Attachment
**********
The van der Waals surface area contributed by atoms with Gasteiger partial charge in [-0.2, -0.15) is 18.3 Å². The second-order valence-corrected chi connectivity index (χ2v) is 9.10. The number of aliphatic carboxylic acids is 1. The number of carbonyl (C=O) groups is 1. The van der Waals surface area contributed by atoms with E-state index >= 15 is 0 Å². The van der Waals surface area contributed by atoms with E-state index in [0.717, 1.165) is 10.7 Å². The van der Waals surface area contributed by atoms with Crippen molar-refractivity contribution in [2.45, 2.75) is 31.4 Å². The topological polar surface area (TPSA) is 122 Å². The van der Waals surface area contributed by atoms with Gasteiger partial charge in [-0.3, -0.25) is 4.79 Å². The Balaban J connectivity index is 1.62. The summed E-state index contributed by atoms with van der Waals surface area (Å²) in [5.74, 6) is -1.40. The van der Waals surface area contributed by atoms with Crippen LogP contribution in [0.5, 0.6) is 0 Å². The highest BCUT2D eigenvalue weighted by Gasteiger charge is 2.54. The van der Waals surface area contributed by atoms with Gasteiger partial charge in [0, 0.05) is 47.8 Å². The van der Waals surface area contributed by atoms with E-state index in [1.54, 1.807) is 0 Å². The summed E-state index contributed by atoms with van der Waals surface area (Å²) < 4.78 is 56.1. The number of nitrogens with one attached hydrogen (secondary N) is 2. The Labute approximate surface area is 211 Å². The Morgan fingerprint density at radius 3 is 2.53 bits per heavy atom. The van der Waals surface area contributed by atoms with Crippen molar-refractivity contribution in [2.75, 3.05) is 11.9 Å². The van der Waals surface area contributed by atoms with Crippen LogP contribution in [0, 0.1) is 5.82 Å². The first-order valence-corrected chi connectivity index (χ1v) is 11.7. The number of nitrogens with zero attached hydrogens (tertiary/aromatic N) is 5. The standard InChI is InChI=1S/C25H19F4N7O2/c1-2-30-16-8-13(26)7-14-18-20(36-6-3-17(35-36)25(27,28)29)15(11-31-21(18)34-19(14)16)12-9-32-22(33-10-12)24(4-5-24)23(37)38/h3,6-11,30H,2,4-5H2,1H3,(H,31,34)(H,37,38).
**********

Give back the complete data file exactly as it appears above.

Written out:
The van der Waals surface area contributed by atoms with Gasteiger partial charge in [-0.2, -0.15) is 18.3 Å². The second-order valence-corrected chi connectivity index (χ2v) is 9.10. The number of aliphatic carboxylic acids is 1. The number of carbonyl (C=O) groups is 1. The van der Waals surface area contributed by atoms with E-state index >= 15 is 0 Å². The van der Waals surface area contributed by atoms with E-state index in [0.717, 1.165) is 10.7 Å². The van der Waals surface area contributed by atoms with Crippen molar-refractivity contribution in [2.45, 2.75) is 31.4 Å². The topological polar surface area (TPSA) is 122 Å². The van der Waals surface area contributed by atoms with Gasteiger partial charge in [-0.3, -0.25) is 4.79 Å². The Balaban J connectivity index is 1.62. The summed E-state index contributed by atoms with van der Waals surface area (Å²) in [5.74, 6) is -1.40. The van der Waals surface area contributed by atoms with Crippen LogP contribution in [0.5, 0.6) is 0 Å². The highest BCUT2D eigenvalue weighted by Gasteiger charge is 2.54. The van der Waals surface area contributed by atoms with Gasteiger partial charge in [0, 0.05) is 47.8 Å². The van der Waals surface area contributed by atoms with E-state index in [1.54, 1.807) is 0 Å². The summed E-state index contributed by atoms with van der Waals surface area (Å²) < 4.78 is 56.1. The number of nitrogens with one attached hydrogen (secondary N) is 2. The Labute approximate surface area is 211 Å². The Morgan fingerprint density at radius 3 is 2.53 bits per heavy atom. The van der Waals surface area contributed by atoms with Crippen molar-refractivity contribution in [2.75, 3.05) is 11.9 Å². The van der Waals surface area contributed by atoms with Crippen LogP contribution in [0, 0.1) is 5.82 Å². The first-order valence-corrected chi connectivity index (χ1v) is 11.7. The number of nitrogens with zero attached hydrogens (tertiary/aromatic N) is 5. The standard InChI is InChI=1S/C25H19F4N7O2/c1-2-30-16-8-13(26)7-14-18-20(36-6-3-17(35-36)25(27,28)29)15(11-31-21(18)34-19(14)16)12-9-32-22(33-10-12)24(4-5-24)23(37)38/h3,6-11,30H,2,4-5H2,1H3,(H,31,34)(H,37,38).